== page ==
The originator of a message is taken from the message’s Sender header if present, else from the message’s From header. (Usually, Sender is not present, so the originator will be taken from From; however, if From contains multiple mailboxes, Sender must be included according to RFC 5322, and thus the originator will then be taken from Sender.)

Signing senders are senders (domains or email addresses) for which a signing key and signing configuration have been set up. They are configured in the table referenced by parameter signing_senders.

The operating mode (sign-only, verify-only, or automatic per the above procedure) can also be configured with the mode parameter.

Signing senders

Signing configuration is set up through two configuration parameters pointing to table-like files. These parameters are signing_senders and signing_keys.

signing_senders = /path/to/signing_senders_file
signing_keys = /path/to/signing_keys_file

The main idea for configuring signing is the signing senders table (parameter signing_senders). This table links sender email addresses to a concrete signing configuration:

# Sender expression   Domain        Selector   Signing key name    sel1       key1   sel2       key2

The sender expression matches senders with that domain ( The sender expression matches both senders with that domain and also subdomains ( Caution: Every matching sender expression results in an additional DKIM signature for the message. In above example, messages from are signed with two keys because both sender expressions match the address. (Multiple signatures are primarily useful for double-signing with both an Ed25519 and an RSA key.)

The keys named in the fourth column in the signing senders table are listed in the signing keys table (parameter signing_keys):

# Key name   Key source
key1         </path/to/signing_key1_pem_file
key2         </path/to/signing_key2_pem_file

The key source must currently always be a file path prefixed with <, pointing to a PKCS#8 PEM file. The signing key type (RSA or Ed25519) is detected automatically.

Additional per-signature (ie, per sender expression match) configuration overrides can be specified in the optional fifth column in the signing_senders file.

Some additional features are briefly mentioned in the remainder of this section. In the domain column, a single dot . copies the domain from the matching sender address. The two entries in the following listing are equivalent, both generate tag

# Sender expression   Domain        ...    ...           .             ...

The signing senders table is also where the signing identity, that is the i= tag in the generated signature is configured: By default, signatures do not include the signing identity; use of the @ character in the domain column enables the signing identity.

# Sender expression   Domain/Identity   ...       ...           @.                ...
# both =>,

# Double dot separates i= subdomain from d= domain.
# =>,

# The local-part before the @ may be included literally. 
# =>,

# A dot before the @ copies the sender’s local-part into the i= tag. 
# =>,

Key setup

Currently no utilities are provided for key management. However, we can use the openssl utility from OpenSSL 3 to provide keys manually. The following tutorial uses exclusively that tool to do all key setup.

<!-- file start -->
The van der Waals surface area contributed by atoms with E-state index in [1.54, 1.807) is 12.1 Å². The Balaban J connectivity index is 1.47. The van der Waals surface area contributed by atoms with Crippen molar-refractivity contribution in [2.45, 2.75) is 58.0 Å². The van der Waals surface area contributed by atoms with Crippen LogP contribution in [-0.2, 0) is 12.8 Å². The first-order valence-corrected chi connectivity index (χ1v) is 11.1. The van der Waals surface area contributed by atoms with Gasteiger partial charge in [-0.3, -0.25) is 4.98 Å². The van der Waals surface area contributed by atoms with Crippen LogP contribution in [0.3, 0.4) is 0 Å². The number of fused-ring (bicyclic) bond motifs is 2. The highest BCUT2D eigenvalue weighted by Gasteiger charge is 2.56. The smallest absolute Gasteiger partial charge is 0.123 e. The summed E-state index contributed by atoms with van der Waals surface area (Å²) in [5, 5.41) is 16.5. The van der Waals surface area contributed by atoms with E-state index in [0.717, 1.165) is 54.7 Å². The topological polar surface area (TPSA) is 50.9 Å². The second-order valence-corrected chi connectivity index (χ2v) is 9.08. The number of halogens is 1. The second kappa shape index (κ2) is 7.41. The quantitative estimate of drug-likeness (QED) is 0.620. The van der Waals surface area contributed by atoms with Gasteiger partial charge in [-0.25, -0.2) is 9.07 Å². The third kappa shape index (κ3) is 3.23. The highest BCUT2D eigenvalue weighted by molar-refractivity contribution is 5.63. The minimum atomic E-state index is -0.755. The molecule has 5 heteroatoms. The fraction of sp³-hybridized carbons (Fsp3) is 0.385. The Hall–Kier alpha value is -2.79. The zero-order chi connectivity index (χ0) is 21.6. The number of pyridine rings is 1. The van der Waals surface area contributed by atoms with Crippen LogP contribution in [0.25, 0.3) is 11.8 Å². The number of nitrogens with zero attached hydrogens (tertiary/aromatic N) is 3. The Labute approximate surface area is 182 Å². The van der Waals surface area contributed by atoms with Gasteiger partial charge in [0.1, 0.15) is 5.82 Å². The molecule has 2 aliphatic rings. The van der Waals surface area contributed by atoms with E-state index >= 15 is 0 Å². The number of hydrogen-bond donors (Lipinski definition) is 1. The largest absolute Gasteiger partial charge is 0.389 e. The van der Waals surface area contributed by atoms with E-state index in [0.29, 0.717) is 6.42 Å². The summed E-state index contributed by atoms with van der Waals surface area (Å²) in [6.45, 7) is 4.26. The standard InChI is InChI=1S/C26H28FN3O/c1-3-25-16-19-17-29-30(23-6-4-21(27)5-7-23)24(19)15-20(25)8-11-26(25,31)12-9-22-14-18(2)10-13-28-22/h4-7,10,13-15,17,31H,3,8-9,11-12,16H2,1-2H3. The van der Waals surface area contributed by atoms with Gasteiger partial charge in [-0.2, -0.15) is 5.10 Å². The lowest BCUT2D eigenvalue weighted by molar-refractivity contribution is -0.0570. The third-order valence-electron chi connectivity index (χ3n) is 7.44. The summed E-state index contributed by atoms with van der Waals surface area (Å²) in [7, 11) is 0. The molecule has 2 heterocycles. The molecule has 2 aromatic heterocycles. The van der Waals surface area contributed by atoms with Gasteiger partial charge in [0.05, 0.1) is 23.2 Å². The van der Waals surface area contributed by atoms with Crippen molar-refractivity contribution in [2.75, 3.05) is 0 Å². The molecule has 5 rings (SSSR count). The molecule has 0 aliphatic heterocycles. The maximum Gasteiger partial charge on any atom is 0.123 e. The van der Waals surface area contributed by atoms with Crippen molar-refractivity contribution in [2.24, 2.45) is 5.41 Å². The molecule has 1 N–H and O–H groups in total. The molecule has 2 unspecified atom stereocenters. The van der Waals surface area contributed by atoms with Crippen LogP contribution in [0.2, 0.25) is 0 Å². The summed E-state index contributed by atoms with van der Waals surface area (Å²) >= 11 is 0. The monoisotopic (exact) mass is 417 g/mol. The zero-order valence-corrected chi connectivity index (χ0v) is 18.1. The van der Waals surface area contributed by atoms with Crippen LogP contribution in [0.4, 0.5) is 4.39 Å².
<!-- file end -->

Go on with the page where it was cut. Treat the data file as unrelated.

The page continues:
For signing, DKIM Milter reads signing keys (private keys) from files in PKCS#8 PEM format. This format can be recognised by its beginning line -----BEGIN PRIVATE KEY-----.

First, generate an RSA 2048-bit or an Ed25519 private key file private.pem with the following commands, respectively:

openssl genpkey -algorithm RSA -out private.pem
openssl genpkey -algorithm ED25519 -out private.pem

The corresponding public key for each signing key must be published in DNS in a special TXT record at domain <selector>._domainkey.<domain>.

The minimal format for the TXT record is as follows, where <key_type> must be either rsa or ed25519 for the respective key type, and <key_data> must be the properly encoded public key data as explained in the following paragraph:

v=DKIM1; k=<key_type>; p=<key_data>

If the key to publish in DNS is of type RSA, use the following command: Extract the public key from the RSA private key as the final Base64-encoded <key_data> value:

openssl pkey -in private.pem -pubout -outform DER |
  openssl base64 -A

If the key to publish in DNS is of type Ed25519, use the following command: First extract the public key from the Ed25519 private key, and then extract and produce the final Base64-encoded <key_data> value:

openssl pkey -in private.pem -pubout |
  openssl asn1parse -offset 12 -noout -out /dev/stdout |
  openssl base64 -A

For example, here is a key record produced in this manner looked up in DNS with the dig utility. Notice selector ed25519.2022 and domain

dig +short txt
"v=DKIM1; k=ed25519; p=7mOZGVMZF55bgonwHLfOzwlU+UAat5//VJEugD3fyz0="

(The Ed25519 key record above fits in a single text string. The much larger RSA key record is usually spread over several text strings. How such large TXT records need to be set up depends on DNS software and/or DNS provider.)


Copyright © 2022–2023 David Bürgin

This program is free software: you can redistribute it and/or modify it under the terms of the GNU General Public License as published by the Free Software Foundation, either version 3 of the License, or (at your option) any later version.

This program is distributed in the hope that it will be useful, but WITHOUT ANY WARRANTY; without even the implied warranty of MERCHANTABILITY or FITNESS FOR A PARTICULAR PURPOSE. See the GNU General Public License for more details.

You should have received a copy of the GNU General Public License along with this program. If not, see